2. Estimate Demand
Once you have your desired profit, you need to consider your demand for the last year. If you did 100 weddings last year, plan on doing that again this year. If you’re just now starting, plan for a smaller number than you’d like and be pleasantly surprised if it changes. Luckily, in the wedding and event industry, you get a decent heads up about what your finances will look like in six months. If you’re a retail shop, you may want to work based off of your cost of goods sold from the previous year.
Demand: 100 weddings. Profit needed per event to hit your goal: $1,000
3. Calculate Overhead
Aptly named, overhead costs include things literally over your head (like rent for your shop) and those metaphorically over your head, such as your accounting, your marketing costs, your website, or your Stemcounter.com subscription (wink wink). For this example, let’s say that you had $30,000 of overhead. Your overhead divided by 100 events would be $300 per event.
Overhead: $30,000. Overhead per event: $300.
(Lost on the math? Stemcounter is giving away a free markup calculator to do the work for you. Find it at http://info.stemcounter.com/markup-on-flowers.)
4. Calculate Markup
If you did 100 weddings last year, you need to plan on an average $1,000 in profit on each wedding this year to hit your goal. Simple enough. If your average wedding is $2,000, you can spend $1,000 for each wedding. To break that down more, that’s $700 for your COGS (cost of goods sold) and $300 for your overhead per event.
There are a couple different ways you could calculate your markup:
Do a COGS analysis. As a recap, your Cost of Goods Sold includes the cost of the materials used in creating the arrangements along with the direct labour costs used to produce the goods. Don’t add advertising or accounting costs in here. Let’s say you spent $500 for goods and $200 for labour. Your revenue ($2,000) minus your COGS ($700) equals $1,300 (your gross margin). Your costs ($700) divided by your revenue ($2,000) equals 35% COGS.
So, whenever you quote from this point forward, you need to ensure that your goods + your labour are equal to 35% of the final quoted price. To recap the COGS method:
$500 (goods) + $200 (labour) = $700
$700 (actual cost) divided by .35 (your percentage) = $2,000
It worked! The final breakdown looks like this:
$300 event overhead
(If you’re a Stemcounter user, this would be a markup of 2.85 on hardgoods and florals and your labour would need to be at 40%.)
Trial and Error
Another method would be to plug in various figures quoted as the “industry standard” to see which ones work. Let’s try a 3x markup for hardgoods and florals plus a 20% labour charge.
3x (markup) times $500 (hardgoods and florals) = $1,500 (pre-labour quoted price)
$1,500 times 20% (labour rate) = $300 (labour fee)
$1,500 + $300 = $1,800 (total quoted price)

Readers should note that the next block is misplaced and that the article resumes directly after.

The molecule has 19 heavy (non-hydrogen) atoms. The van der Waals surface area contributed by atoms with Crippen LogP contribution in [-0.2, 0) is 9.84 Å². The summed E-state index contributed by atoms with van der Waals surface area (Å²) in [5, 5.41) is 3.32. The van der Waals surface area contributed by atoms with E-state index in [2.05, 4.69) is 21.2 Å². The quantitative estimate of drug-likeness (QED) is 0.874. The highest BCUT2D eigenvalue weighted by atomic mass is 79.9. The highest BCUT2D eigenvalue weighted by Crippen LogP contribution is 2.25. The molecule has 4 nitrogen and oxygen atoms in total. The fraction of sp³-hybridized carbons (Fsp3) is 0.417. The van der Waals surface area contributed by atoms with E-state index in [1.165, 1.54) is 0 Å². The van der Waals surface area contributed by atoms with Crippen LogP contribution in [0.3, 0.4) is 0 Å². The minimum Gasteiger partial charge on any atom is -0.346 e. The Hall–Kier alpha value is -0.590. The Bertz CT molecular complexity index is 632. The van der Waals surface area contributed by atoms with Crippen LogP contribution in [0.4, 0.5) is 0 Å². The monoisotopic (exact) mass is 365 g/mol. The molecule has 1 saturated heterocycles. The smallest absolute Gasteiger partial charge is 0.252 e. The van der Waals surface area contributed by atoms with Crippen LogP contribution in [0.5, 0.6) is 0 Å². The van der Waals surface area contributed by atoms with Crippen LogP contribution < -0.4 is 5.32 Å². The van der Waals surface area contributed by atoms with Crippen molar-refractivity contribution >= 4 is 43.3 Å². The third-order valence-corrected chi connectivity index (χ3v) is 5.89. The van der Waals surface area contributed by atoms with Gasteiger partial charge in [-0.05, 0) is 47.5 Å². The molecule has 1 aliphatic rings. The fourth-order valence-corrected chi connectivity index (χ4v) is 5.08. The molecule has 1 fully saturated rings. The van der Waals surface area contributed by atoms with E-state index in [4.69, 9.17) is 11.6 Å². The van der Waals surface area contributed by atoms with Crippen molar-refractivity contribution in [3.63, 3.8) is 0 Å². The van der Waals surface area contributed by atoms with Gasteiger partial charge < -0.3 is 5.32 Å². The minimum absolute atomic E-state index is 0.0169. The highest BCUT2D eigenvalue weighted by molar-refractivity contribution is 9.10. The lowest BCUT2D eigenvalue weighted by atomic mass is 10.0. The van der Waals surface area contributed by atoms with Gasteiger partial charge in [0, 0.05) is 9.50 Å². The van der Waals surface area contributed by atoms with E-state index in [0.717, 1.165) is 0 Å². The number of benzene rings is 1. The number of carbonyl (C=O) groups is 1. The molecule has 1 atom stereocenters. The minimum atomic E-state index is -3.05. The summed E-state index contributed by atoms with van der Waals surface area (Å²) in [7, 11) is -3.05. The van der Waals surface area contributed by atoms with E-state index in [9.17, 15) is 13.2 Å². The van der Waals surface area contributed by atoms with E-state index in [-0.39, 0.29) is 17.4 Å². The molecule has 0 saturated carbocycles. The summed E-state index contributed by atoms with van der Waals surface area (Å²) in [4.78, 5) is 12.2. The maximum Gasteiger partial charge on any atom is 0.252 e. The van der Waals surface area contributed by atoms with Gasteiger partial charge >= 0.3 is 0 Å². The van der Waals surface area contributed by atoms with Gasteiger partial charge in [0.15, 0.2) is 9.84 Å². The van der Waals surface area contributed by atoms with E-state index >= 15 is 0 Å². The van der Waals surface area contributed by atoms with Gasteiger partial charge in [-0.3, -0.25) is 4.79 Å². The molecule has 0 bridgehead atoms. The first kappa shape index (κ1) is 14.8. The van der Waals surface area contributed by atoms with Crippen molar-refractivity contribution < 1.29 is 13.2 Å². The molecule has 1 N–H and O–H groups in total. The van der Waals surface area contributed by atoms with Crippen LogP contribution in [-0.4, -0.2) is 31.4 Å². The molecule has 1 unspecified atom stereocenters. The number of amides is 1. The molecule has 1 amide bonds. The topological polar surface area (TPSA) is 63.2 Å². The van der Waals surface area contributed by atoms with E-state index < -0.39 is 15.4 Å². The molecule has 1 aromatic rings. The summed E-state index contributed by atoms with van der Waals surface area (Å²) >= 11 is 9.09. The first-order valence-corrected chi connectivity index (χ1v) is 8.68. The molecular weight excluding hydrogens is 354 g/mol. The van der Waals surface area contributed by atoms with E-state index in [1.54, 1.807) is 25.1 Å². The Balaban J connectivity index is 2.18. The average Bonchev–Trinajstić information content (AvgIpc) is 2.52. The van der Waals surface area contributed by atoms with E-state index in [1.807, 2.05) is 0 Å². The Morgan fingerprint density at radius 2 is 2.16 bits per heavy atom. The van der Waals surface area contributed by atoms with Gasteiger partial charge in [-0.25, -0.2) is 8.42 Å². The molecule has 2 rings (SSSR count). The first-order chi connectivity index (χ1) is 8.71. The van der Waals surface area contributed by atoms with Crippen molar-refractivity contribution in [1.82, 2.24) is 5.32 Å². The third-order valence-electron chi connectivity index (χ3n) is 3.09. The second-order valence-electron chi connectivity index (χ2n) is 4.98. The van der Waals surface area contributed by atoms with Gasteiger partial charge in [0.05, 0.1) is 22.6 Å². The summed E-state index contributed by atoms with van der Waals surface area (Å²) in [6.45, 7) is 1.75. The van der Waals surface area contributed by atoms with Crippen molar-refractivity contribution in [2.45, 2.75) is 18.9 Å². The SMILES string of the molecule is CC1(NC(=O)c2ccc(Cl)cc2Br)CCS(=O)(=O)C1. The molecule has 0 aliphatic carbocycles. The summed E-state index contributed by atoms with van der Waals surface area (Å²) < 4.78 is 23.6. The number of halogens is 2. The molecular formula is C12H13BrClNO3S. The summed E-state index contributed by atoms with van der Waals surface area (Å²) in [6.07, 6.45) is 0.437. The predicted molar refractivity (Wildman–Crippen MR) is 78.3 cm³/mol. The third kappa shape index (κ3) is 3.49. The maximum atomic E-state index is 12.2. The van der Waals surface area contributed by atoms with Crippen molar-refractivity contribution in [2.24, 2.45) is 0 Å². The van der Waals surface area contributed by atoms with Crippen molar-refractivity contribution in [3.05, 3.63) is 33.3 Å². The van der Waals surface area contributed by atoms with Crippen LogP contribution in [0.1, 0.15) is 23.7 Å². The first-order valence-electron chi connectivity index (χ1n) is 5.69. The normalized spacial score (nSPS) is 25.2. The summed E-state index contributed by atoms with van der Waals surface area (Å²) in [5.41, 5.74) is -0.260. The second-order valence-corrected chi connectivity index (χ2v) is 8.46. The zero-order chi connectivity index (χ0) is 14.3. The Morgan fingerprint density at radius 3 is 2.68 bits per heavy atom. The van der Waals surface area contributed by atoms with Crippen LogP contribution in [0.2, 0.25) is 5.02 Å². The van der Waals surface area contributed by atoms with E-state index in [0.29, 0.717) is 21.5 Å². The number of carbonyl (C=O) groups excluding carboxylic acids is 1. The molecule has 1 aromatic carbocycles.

How’d it do?
$1,800 – $500 (goods) – 200 (actual labour cost) = $1,100 (gross margin)
$1,100 – $300 event overhead = $800
It looks like we ended up $200 short of our $1,000 profit. So, how do we fix it? We can either bump up our markup to 3.4x or we can bump up our labour to 33%.
5. Make Adjustments
Once you finally have everything together, you’ll probably realize that you don’t have everything together. There are going to be overhead expenses that you didn’t anticipate or maybe you overestimated your number of customers. This is when you’ll start to play offense (raise your markups) or defense (find better priced goods). It’s good to come back to this once a year to make sure you’re still profiting what you should.
It’s so easy to compromise on the profit you need because you’re scared of the price you’ll have to charge. In the end, if you can’t get away from raising your markup, you need to adjust your level of service to justify that type of markup. Instead of selling flowers for an event, sell an experience for that event.
Now, all this does NOT mean you have to make things complicated. Some florists really feel more comfortable having a 3x markup for florals, 2.5x for hard goods, plus a 20% labour charge. Other florists literally just markup the flowers by 5x and then have everything built in. Your rental charges can work with a similar concept. Remember, the most important thing is that your business is profitable.
Don’t let emotions sway your pricing. One side of you might say, “I really do deserve to earn this type of money.” More likely though, the other side of you will say, “There’s no way I could have afforded to pay that price for flowers when I got married!” There are lots of instances where emotions can help a florist. However, when you’re sitting down to look at your books, tell them to take a hike. Ultimately, it’s when you’re willing to do this and break away from “standard” markups that you can finally move away from minimal profit margins and truly grow your business.